8. Aperture f-stop
The aperture controls how much light will enter the camera, so it is another very important element to create bright images.
The lower the f-stop (f 1.4 – f 2.8) – the brighter the image + shallow depth of field, which works perfectly for details and close ups.
In case of photographing interiors (for example home tours) we want to have full depth of field (sharp view of the room), hence our f-stop has to be set at higher number (f14 – f22) – how can we make an image bright in this case? With shutter speed!
9. Shutter speed
The shutter speed controls for how long the light will enter in the camera. If you are taking a photos on a dark day, use a slower shutter speed to allow the camera to gather more light. The longer the time – the brighter the image which is a crucial point when shooting interiors with a high f-stop (f14 – f22). But, ah there is always a but! Shutter speed also controls the blur in the image so in order to make an image sharp and crisp…we need a tripod, otherwise they won’t be sharp.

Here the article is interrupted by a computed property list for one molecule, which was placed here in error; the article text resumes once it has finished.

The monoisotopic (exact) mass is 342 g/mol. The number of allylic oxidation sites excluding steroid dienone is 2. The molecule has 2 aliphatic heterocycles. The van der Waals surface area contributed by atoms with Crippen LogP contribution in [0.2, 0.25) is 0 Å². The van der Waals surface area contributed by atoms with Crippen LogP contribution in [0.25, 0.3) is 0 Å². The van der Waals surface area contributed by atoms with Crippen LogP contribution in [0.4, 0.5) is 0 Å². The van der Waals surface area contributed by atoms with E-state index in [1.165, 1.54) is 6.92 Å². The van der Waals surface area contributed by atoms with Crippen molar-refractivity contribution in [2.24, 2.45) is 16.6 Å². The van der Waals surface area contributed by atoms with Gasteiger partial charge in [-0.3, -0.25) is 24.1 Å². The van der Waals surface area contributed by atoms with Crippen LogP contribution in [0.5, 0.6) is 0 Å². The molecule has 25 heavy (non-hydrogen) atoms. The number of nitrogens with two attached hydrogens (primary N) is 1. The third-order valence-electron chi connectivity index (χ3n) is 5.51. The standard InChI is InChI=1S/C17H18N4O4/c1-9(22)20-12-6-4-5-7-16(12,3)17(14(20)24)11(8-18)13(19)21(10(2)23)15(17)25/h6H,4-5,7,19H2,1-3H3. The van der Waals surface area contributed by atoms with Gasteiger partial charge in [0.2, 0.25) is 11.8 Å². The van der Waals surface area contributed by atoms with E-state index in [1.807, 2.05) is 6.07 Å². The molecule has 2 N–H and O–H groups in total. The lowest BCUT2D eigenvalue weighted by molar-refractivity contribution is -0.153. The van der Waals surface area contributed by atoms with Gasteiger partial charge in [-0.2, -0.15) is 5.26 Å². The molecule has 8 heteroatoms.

Tripod is my best friend, honestly don’t know what I would do without it! I use it for photographing…pretty much everything – interiors, close ups, DIYs, details! It is what makes the bright and sharp photos possible, so if you haven’t got one yet, it’s one of those investments that you will never regret (see mine here)
Don’t worry about the lenses if you are a newbie, practise with what you have and focus on understanding the basics. Once you are comfortable with your equipment, consider buying ‘brighter’ lenses – there are few options which create absolutely stunning results! (see my lenses here)
The final touch is often what makes the image really pop. Since it’s a long point to discuss, I will be back with a new post next week – sharing my editing techniques and tips!
Now I would like to ask what do you think?
I know what you are thinking – how on Earth one person can control all these things? I get it, it’s confusing but the more you practise the easier it gets and one day…you start setting it all automatically without even thinking. Just like driving a car – remember the first hours behind the wheel getting crazy about the gear? It’s the same! You need some time to get comfortable with your style and camera to ‘drive’ on the autopilot.
View all the Photography Guide posts here. Have a great day!